Cell Membranes Flashcards Preview

Phase I Medicine > Cell Membranes > Flashcards

Flashcards in Cell Membranes Deck (39):
1

What properties must a cell membrane have?

Flexibility & deformabilitySelective permeabilityFluid environmentReceptorsTransporters, carriers, channelsEnzymesAssociation with cell cytoskeletonJunction and adhesion proteins

2

Why does a cell membrane need to be flexible?

So that its shape can be altered, for molecules to insert themselves into the membrane

3

Why do cell membranes need a permeability barrier?

To prevent free movement of ions, solutes (charged particles) into the cell

4

Why does a cell membrane need receptors?

To recognise hormones, growth factors, neurotransmitters, lipoproteins, transferrin, the extracellular matrix and other molecules.

5

Why do cell membranes need junction and adhesion proteins?

To link proteins together

6

True or false? The lipid bilayer is symmetrical.

False. It has an asymmetric structure

7

True or false? Eukaryotic cells have many membrane systems

True. This is what makes the organelles separate from the cell.

8

What is the benefit of specialised compartments (membrane-bound organelles) in the cell?

Increased complexity of function

9

What do complex lipids provide in the membrane?

Plastic, deformable, fluid, dynamic environmentCreates the permeability barrierPlays key roles in signal transduction

10

What is the role of proteins, glycoproteins and glycolipids in the cell membrane?

Provide receptors, enzymes, junctions with adjacent cellsLinks to the cytoskeleton and extracellular matrixAllow for active transport and carrier functionsPlays a role in signal transduction 

11

How do proteins associate with membranes?

Extrinsically/ PeripherallyIntrinsically/ IntergrallyUsing lipid anchors 

12

What are some functions of membrane proteins?

TransportingLinkingReceptorsEnzymes

13

What do polar amino acids as part of a polypeptide do in the cell membrane?

Interact with lipid head groups

14

What is the shape of the main membrane lipids in the bilayer?

Cylindrical

15

What factors influence fluidity between lipids?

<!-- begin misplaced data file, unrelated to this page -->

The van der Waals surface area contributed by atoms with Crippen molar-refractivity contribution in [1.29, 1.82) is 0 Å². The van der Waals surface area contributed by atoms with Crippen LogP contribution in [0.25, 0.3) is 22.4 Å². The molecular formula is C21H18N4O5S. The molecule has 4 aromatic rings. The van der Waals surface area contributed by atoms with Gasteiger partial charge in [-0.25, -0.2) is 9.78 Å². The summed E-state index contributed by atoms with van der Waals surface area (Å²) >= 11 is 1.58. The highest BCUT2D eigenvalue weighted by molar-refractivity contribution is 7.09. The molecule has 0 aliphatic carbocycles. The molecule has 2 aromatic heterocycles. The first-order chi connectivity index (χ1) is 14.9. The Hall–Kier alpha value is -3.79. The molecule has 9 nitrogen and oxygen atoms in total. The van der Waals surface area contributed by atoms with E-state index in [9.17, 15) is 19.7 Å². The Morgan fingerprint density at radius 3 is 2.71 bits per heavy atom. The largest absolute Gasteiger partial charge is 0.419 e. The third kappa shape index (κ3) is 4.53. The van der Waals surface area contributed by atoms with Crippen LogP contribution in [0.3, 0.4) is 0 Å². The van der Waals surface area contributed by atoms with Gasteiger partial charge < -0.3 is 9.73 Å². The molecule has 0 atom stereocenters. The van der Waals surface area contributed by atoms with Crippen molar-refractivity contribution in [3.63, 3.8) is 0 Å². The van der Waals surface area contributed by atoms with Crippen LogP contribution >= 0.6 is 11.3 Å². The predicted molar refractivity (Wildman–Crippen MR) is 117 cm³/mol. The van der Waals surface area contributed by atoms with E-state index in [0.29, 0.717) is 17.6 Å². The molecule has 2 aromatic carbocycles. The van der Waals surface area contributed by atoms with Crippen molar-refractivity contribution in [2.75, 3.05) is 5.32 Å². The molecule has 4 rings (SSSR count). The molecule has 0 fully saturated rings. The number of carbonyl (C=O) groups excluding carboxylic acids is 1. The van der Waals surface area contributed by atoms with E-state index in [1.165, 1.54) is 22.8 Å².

cis-double bonds in fatty acids, acyl chain length, headgroup size, hydration

16

Complex lipids have a dual affinity. What is the technical term for this?

Amphipathic

17

What are the benefits of amphipathic complex lipids in a bilayer?

Most favourable arrangement energeticallyVery stable structure (bilayer)

18

What configuration are most double bonds in unsaturated fatty acids?

Cis

19

What angle does the cis-configuration of the double bond introduce in fatty acids?

120º

20

Diffusion rate is proportional to what?

Concentration gradient and hydrophobicity

21

What does hydrophobicity have to do with the rate at which a water-soluble molecule diffuses across the bilayer?

The greater the hydrophobicity, the faster it diffuses across the bilayer

22

What molecules cannot cross the membrane on their own?

Polar molecules, large molecules, ions

23

What are uniporters?

Transporters that move one molecule at a time down their gradient

24

What are the two types of cotransporters?

SymportersAntiporters

25

What do symporters/ antiporters do?

Move one or more ions/ molecules down their concentraion gradient with movement of another ion/ molecule against its concentration gradient

26

What are the three major classes of membrane transport proteins?

TransportersATP powered pumpsChannel proteins

27

What are transporter proteins?

Bind to one substrate molecule at a time, transports it down it's concentraion gradient

28

What are ATP powered pumps? 

ATPases that use energy of ATP hydrolysis to move ions or small molecules across the membrane against their concentration/ electrical gradient

29

How is glucose transported into cells?

Uniporter carries them down a concentration gradient

30

How are amino acids transported into most cells?

Uniporter carries them down a concentration gradient

31

What is the electric potential range of animal cells?

-20 to -200 mV

32

What are the major classes of ATP-powered ion and small molecule pumps?

ABC classF classP classV class

33

What does the P class ATP pump transport?

H+, Na+, K+, Ca2+

34

What does the F class ATP pump transport?

H+ only

35

What does the V class ATP pump transport?

H+

36

What does the ABC class ATP pump transport?

Ions and small molecules

37

How does signal transduction work?

Seven span receptors in the plasma transduce signals from molecules (that have bound to the receptors). The effects vary from tissue to tissue.

38

What do the effects of signal transduction depend on?

The receptor type

39

Why is there a potential across biological membranes?

10% - Na+/ K+ ATPase pump actionMostly - K+ leak channels open; K+ flows down its concentration gradient leaving negative ions behind